Data standardization becomes even more powerful when combined with big data and advanced analytics. Consider the potential benefits. Advanced analytics refers to “a broad category of inquiry that can be used to help drive changes and improvements in business practices,” according to TechTarget. That last phrase is key—“drive changes and improvements in business practices” is a common objective across the housing finance industry today.
To offer Day 1 Certainty, Fannie Mae combined big data and advanced analytics with data standardization to develop a new approach that allows for a move away from manual processes prevalent in the industry today—a clear business practice improvement.
Data standardization and “big data” analytics are the key ingredients behind the DU® validation service—another Day 1 Certainty offering. Leveraging standardized datasets enables a more accurate, simpler digital process. With electronic validation of income, assets, and employment, lenders and their borrowers benefit by moving away from the manual processes prevalent in the industry today.
Lenders are realizing meaningful savings with DU validation:
Pilot lenders who test-drove the DU validation service told Fannie Mae it shortened loan origination timelines by four to seven days (on average) with quicker preapprovals and meaningful time savings for loan processors, underwriters, and quality control teams.
One large nationwide lender recently reported significant efficiency gains: The average number of days from loan application to close was reduced by 50 percent.
A lender reported closing a refinance loan in 10 days from loan application using the DU validation service and a Property Inspection Waiver.
Lenders can be more efficient, give their borrowers a simpler experience, and get Day 1 Certainty with freedom from representations and warranties on validated loan components.
The validation service is the newest innovative feature in DU. In 21 years, DU has come a very long way from that first software distributed on floppy disks. An early step forward was the ability to pull in credit reports using standardized data. And advanced modeling analytics that leverage characteristics of actual Fannie Mae loans power DU’s increasingly sophisticated risk assessment.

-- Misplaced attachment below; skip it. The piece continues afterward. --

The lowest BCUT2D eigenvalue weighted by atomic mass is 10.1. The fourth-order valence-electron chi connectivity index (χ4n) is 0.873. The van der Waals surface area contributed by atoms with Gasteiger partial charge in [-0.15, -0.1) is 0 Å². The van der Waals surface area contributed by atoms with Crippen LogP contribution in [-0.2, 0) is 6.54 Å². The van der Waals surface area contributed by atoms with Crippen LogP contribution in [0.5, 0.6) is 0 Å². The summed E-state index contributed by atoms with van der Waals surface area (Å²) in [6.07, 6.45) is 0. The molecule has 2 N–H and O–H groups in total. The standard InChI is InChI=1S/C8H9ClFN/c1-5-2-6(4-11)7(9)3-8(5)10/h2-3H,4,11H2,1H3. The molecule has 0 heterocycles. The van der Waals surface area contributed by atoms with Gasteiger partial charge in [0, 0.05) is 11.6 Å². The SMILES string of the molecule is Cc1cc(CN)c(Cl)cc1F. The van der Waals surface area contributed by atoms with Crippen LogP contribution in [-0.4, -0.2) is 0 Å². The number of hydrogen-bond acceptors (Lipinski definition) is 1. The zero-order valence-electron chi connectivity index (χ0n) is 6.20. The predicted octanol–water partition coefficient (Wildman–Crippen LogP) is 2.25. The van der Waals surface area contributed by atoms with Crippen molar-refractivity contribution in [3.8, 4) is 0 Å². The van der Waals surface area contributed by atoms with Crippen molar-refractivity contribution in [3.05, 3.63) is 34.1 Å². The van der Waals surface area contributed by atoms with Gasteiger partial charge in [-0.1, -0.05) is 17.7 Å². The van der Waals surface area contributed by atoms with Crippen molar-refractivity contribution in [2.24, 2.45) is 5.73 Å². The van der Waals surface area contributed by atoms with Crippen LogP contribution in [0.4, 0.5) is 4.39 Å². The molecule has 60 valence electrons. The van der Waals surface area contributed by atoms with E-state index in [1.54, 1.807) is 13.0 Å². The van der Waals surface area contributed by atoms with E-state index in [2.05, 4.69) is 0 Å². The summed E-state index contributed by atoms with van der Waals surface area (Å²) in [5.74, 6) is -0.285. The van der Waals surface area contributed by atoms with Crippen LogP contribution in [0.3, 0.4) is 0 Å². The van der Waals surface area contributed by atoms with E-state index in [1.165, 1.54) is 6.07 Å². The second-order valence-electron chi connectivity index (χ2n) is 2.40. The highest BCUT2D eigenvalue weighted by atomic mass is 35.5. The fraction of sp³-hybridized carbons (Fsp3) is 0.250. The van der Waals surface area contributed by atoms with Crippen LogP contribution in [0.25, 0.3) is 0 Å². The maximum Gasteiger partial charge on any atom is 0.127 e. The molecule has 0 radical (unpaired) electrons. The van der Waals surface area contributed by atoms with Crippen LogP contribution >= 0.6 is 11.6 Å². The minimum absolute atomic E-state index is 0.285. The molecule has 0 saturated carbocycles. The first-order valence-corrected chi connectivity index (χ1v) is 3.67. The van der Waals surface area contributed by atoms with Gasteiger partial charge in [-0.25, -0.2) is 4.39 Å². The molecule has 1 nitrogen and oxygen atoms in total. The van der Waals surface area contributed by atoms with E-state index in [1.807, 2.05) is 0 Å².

Embracing a New Menu
Fannie Mae’s digital innovations are part of the larger industry digital journey. The mortgage industry has taken key steps toward modernization and efficiency in the past seven or eight years, but we certainly haven’t done it alone. Innovation by players in the industry or those serving multiple industries has been instrumental in making possible the independent third-party validation of mortgage borrower data. Data and tech pioneers have done critical work—assembling big databases of employment and salary information; developing efficient yet secure ways to pull bank account and other asset information; building the infrastructure to support complicated integrations of lender, investor, and third-party systems—and much more.
The mortgage industry may have lagged other types of financial services in adopting new technologies, but we are catching up. We have our own visionaries—they are lenders, service providers, and others.
A Healthy Dose of Certainty
The Edelman Trust Barometer’s 2017 sector report on trust in financial services shows an 11 percentage point increase in trust in financial services from 2012 to 2017—likely reflecting recovery from the financial crisis. But that trust level is still low. The Edelman Barometer shows trust in financial services at 54 percent while “technology” is one of the most trusted sectors, with 76 percent trust.
So how to improve trust in financial services? Edelman says to “do things differently,” and one of the recommendations is to “solve real problems with tech.” The Edelman Barometer also looked at “financial products/services most in need of innovation or new ideas.” In that category, “loans to support the purchase of a home” came in third with 31 percent (behind “education financing” and “financial support for small businesses”). The time for innovation and new ideas to make home finance easier for everyone is now.
The housing finance business is moving in the right direction. Fannie Mae is definitely trying to do things differently to bring the mortgage industry up to date, make it easier for its lenders to originate and service mortgage loans, and help them give borrowers a better experience. Fannie Mae looks forward to continuing its leadership role toward the industry’s future vision. It’s a central part of the company’s quest to be America’s most valued housing partner.